The kids were excitedly shouting out “free hot chocolate”  to the passersby as teenagers will. Some people ignored them but many came up and took some hot chocolate. Some people took the free drink. Others threw in a dollar or two into the donation bucket. Church members stopped over and would toss in $10s and $20s.

Then, an old woman in a babushka came up and a hush came over the kids. She was obviously different from them. Her mouth was sunken in and she had layers and layers of clothes on. Taking the lead, I asked her if she would like some hot chocolate. I explained that it was free,

Yes, she nodded.

“What do you want on it?” one of the kids asked gently. She seemed bewildered by the question.

“Do you want some whipped cream on the top?” the young man tried again.

She nodded again.

As he was making her drink, she took out a tattered change purse. She had seen other people putting money in the can. As she opened her change purse I could see she literally had two coins in it.

She started to take the coins out to put them in the can.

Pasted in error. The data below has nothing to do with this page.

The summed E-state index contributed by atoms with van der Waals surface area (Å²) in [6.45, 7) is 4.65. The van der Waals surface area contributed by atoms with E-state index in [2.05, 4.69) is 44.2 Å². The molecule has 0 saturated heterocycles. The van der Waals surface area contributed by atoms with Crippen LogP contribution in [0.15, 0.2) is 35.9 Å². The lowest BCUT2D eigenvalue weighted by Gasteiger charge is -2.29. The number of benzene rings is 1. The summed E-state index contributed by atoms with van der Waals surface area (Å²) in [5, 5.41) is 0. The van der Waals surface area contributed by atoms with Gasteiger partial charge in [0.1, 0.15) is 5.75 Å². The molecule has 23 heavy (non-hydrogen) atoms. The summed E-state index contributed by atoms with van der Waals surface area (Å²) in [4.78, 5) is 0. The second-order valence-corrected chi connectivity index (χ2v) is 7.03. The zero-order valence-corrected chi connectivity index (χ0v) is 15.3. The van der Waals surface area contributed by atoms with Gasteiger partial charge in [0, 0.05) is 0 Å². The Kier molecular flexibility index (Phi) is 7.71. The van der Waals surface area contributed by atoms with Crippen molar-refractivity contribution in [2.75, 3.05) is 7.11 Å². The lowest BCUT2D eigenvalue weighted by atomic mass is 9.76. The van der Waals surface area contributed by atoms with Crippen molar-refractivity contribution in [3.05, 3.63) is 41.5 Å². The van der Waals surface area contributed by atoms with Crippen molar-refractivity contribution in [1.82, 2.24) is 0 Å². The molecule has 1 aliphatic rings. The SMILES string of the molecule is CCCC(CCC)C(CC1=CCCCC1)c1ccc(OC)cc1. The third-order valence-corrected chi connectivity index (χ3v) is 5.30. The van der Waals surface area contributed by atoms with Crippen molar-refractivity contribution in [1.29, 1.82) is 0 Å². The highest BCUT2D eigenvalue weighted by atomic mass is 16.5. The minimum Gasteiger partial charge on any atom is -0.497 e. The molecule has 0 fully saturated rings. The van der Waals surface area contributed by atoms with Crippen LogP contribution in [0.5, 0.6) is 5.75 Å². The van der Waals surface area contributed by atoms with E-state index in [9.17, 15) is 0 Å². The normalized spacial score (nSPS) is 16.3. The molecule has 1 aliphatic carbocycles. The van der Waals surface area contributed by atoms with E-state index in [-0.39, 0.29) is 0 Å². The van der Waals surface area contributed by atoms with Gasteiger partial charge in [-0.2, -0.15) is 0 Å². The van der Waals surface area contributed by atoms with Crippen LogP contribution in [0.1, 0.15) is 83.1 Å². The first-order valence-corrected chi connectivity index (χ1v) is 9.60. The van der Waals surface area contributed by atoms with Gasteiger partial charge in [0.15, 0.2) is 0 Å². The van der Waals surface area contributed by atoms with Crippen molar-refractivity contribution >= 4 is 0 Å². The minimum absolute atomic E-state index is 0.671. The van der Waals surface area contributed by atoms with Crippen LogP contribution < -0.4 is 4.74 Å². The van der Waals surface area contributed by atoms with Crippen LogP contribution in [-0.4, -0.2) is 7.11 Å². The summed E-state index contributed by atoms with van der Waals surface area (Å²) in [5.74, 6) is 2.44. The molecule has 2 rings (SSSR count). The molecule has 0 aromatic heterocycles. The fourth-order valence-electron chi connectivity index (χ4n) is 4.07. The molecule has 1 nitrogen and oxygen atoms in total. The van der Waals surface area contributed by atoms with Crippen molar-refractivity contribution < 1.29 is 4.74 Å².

“You don’t need pay for this. It’s free,” I said, touching her gently on the arm.

But she shook her head and dropped the coins in the can.

“Thank you,” I managed to get out. All of the kids said thank you as well.

The teens knew they had witnessed something radical and different. At that point, the kids started handing her anything they could from the table, bags of cookies, candies. Maybe it was out of guilt or a desire to help. Or maybe it was out of admiration.

I don’t know if the kids knew our gospel story of the widow who gives all that she has to the Temple treasury, but I did.  I’m convinced that the Holy Spirit gave us a real life example of that on the church lawn that day.  And so I’d like to share my reflections about what it taught me—lessons that we see in the gospel story today.

First, if we confine ourselves to what we call church, we miss out on witnessing God at work. In our reading Jesus tells us to beware of the scribes who love to hang around and be greeted with respect and adoration.

Beware of clergy who walk around in long robes, like this one.